Posted by The Blind Pig and the Acorn, March 3, 2018

Murphy, North Carolina / written by John Parris

Sitting around a hearth fire of a winter night roasting sweet potatoes in the ashes is one of Aunt Tennie Cloer’s fondest memories.

“Back when I was a girl,” she said, “folks got a heap of pleasure in the simple things. And roastin’ potatoes in the fireplace was one of them. They were all the go back then.”

“Folks would drop in of a night and gather around the fireplace and we’d take sweet potatoes and cover them with ashes and embers and sit around and talk and tell stories while they roasted.”

“When the potatoes were done, we’d rake them out of the fireplace and knock off the ashes and blow on ’em until we could hold ’em without burning our hands. Then we’d have a good time eating ’em.”

“Unless you’ve had sweet potatoes roasted in ashes, you can’t begin to know how good they taste. Especially on a cold night before the fire.”

Aunt Tennie, who is 92 years old, grew up on Sugar Fork River over in Macon County back in the days when the hearth was the center of the home-the source of warmth, sometimes light, and always food.

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We’ve been on a sweet potato kick around the Blind Pig house. We’ve been baking ours in the oven instead of roastin' them in the ashes, but they’re still good.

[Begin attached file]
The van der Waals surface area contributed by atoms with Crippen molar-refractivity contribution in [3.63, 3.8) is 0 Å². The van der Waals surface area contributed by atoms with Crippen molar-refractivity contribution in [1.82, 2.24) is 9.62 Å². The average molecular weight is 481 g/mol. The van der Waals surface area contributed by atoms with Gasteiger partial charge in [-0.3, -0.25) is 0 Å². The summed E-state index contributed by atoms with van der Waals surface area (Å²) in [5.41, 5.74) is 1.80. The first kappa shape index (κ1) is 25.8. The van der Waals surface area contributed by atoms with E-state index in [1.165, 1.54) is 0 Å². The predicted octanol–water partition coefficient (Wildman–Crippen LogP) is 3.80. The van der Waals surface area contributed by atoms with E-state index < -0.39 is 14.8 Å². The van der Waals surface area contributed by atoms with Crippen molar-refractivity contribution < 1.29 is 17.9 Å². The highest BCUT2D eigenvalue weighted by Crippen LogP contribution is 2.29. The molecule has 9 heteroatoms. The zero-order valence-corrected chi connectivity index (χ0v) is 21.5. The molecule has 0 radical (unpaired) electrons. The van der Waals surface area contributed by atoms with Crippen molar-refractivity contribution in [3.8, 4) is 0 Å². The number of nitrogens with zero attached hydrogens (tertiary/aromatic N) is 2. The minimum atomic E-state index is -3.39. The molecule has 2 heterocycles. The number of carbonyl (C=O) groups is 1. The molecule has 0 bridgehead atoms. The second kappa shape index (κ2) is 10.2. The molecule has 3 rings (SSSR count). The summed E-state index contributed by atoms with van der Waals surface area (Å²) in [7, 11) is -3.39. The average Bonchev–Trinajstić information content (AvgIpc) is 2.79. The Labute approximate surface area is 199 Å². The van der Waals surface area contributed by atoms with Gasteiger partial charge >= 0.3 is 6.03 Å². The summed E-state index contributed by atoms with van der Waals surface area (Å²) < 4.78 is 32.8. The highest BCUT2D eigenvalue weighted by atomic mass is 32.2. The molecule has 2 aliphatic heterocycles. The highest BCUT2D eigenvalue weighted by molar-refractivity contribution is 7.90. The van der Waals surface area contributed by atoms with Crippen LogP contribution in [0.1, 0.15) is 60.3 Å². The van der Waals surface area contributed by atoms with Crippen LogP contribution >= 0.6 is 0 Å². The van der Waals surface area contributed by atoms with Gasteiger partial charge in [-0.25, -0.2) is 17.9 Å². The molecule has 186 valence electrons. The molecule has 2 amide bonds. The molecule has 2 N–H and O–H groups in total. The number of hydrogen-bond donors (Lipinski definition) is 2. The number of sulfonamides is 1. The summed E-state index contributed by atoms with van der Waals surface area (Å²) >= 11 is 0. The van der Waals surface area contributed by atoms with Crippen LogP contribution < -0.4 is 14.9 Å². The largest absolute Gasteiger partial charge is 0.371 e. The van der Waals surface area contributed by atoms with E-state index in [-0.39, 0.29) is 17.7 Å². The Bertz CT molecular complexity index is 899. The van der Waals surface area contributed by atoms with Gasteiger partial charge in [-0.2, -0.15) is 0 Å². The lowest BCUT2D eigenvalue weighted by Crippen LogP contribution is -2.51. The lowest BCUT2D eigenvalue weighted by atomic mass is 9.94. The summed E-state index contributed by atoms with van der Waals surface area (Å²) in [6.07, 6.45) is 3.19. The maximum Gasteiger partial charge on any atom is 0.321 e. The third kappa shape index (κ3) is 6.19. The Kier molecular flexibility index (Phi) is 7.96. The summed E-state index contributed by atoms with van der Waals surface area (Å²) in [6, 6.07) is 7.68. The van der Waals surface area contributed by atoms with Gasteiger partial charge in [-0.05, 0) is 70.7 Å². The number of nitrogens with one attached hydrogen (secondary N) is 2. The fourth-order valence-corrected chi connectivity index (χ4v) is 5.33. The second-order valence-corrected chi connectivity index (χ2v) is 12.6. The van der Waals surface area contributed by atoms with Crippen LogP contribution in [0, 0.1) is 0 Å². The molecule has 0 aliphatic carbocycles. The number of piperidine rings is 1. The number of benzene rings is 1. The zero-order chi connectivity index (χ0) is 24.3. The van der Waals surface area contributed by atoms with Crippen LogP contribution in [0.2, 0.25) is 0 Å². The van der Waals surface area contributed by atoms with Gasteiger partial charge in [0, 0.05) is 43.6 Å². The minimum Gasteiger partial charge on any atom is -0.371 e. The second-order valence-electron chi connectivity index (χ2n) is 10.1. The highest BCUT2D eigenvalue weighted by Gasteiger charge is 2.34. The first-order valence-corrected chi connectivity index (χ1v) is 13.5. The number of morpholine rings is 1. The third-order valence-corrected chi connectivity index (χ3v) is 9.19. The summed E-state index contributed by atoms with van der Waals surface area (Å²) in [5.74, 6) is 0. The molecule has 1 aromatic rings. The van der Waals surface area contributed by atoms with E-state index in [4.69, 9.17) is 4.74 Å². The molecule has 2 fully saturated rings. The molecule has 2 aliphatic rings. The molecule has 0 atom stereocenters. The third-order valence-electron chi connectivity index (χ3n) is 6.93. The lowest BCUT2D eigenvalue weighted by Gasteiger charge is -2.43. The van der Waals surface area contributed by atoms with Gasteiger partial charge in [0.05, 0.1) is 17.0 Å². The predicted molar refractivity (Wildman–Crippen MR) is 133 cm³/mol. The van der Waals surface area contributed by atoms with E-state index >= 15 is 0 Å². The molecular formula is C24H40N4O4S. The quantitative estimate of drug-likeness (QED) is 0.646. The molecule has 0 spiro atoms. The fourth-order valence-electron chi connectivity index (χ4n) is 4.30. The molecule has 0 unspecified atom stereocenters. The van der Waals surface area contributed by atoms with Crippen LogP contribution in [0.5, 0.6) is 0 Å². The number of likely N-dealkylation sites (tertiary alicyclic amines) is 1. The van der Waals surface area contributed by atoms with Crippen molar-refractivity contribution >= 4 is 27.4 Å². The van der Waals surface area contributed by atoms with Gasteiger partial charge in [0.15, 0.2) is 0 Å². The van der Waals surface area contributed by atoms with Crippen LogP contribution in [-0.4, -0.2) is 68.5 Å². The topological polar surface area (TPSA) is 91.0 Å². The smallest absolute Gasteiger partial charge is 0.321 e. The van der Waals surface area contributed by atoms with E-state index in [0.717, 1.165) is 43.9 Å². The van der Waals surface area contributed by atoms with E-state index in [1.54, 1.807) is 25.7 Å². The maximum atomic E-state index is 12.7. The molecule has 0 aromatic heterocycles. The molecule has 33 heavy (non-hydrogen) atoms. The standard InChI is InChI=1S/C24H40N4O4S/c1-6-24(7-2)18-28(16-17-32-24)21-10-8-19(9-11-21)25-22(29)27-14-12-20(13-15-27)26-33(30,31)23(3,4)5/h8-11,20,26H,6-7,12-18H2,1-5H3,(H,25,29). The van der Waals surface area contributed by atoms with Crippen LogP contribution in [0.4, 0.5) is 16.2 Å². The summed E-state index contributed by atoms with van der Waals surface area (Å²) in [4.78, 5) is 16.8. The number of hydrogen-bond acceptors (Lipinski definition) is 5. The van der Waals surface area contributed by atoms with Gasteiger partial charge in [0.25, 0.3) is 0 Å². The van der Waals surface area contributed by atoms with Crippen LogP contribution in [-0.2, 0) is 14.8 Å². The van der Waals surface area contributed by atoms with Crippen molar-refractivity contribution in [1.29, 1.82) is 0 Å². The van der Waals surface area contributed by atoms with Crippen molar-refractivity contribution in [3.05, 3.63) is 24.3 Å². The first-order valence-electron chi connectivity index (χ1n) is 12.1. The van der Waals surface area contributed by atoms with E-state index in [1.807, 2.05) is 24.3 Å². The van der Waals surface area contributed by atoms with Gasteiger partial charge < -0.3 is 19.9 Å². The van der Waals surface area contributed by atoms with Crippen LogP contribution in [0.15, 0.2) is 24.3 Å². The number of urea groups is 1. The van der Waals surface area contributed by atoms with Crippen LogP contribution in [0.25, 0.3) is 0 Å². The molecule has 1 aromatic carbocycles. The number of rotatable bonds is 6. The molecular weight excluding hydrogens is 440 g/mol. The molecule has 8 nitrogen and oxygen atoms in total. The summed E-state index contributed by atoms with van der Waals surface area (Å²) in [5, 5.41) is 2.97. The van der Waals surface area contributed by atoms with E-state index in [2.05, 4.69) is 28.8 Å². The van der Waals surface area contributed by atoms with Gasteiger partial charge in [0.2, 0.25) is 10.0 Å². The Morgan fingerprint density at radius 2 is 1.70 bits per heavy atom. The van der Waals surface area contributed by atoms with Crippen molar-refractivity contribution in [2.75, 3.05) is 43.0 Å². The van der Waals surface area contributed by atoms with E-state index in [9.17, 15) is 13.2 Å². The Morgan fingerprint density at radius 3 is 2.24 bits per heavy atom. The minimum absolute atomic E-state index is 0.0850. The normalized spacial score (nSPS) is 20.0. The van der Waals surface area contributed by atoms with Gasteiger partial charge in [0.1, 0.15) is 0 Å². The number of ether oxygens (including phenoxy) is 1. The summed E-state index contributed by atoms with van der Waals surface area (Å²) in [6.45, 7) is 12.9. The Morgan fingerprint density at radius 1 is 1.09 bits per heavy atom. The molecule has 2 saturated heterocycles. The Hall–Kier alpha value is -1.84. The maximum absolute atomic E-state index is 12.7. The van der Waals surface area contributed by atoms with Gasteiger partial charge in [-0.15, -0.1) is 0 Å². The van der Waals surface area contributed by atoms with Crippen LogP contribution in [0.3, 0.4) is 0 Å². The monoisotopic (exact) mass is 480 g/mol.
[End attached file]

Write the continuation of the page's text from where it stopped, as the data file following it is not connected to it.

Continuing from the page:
Granny once told me she could barely remember her Grandpa taking her to see an old woman that lived in a log cabin somewhere along Highway 141. She said the lady was old as the hills and she cooked them something to eat right there on the hearth.

Tipper

 

Oh Little Town Of Bethlehem was written by Phillips Brooks, the pastor who spoke at Abraham Lincoln's funeral service. Before becoming a pastor, Brooks taught at Boston's Latin School. Brooks was discouraged by his students lack of interest and left his position to attend the Episcopal Theological Seminary. After Brooks graduated in 1859 he was asked to pastor the Holy Trinity Church in Philadelphia. 

Brooks was very successful. He was widely known as a powerful and persuasive speaker. Under his guidance the church grew and prospered. But as the Civil War began to take a tole on the entire country, members of the church began to fall away and Brooks found it harder and harder to offer them the peace they so desperately needed.

When the war finally ended, Brooks thought the healing of his church and the country might began, however the unexpected death of Lincoln shattered his dreams.

After speaking at Lincoln's funeral Brooks took a sabbatical to the Holy Land in an effort to reconnect with his God and to allow his mind and body to rest. He visited during the Christmas season and was able to ride a horse along the route Joseph and Mary took from Jerusalem to Bethlehem.